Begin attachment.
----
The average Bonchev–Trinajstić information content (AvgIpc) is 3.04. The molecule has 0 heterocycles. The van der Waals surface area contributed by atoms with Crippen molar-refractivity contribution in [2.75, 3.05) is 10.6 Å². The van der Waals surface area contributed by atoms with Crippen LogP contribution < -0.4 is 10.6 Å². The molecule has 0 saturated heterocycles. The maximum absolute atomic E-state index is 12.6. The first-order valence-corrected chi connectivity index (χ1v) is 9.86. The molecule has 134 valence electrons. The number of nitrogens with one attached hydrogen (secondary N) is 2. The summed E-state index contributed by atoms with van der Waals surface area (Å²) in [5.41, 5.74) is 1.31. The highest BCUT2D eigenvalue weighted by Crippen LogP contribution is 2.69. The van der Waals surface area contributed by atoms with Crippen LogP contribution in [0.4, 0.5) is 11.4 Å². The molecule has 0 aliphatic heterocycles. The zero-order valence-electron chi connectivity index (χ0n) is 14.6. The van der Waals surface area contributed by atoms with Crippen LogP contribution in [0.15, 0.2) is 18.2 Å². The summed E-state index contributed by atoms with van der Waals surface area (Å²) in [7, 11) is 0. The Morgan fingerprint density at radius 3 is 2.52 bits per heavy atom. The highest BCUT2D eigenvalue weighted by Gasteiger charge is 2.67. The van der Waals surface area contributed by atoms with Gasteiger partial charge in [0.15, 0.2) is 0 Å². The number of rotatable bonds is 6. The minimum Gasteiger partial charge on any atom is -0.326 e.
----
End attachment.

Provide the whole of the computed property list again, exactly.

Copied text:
The average Bonchev–Trinajstić information content (AvgIpc) is 3.04. The molecule has 0 heterocycles. The van der Waals surface area contributed by atoms with Crippen molar-refractivity contribution in [2.75, 3.05) is 10.6 Å². The van der Waals surface area contributed by atoms with Crippen LogP contribution < -0.4 is 10.6 Å². The molecule has 0 saturated heterocycles. The maximum absolute atomic E-state index is 12.6. The first-order valence-corrected chi connectivity index (χ1v) is 9.86. The molecule has 134 valence electrons. The number of nitrogens with one attached hydrogen (secondary N) is 2. The summed E-state index contributed by atoms with van der Waals surface area (Å²) in [5.41, 5.74) is 1.31. The highest BCUT2D eigenvalue weighted by Crippen LogP contribution is 2.69. The van der Waals surface area contributed by atoms with Crippen LogP contribution in [0.4, 0.5) is 11.4 Å². The molecule has 0 aliphatic heterocycles. The zero-order valence-electron chi connectivity index (χ0n) is 14.6. The van der Waals surface area contributed by atoms with Crippen LogP contribution in [0.15, 0.2) is 18.2 Å². The summed E-state index contributed by atoms with van der Waals surface area (Å²) in [7, 11) is 0. The Morgan fingerprint density at radius 3 is 2.52 bits per heavy atom. The highest BCUT2D eigenvalue weighted by Gasteiger charge is 2.67. The van der Waals surface area contributed by atoms with Gasteiger partial charge in [0.15, 0.2) is 0 Å². The number of rotatable bonds is 6. The minimum Gasteiger partial charge on any atom is -0.326 e.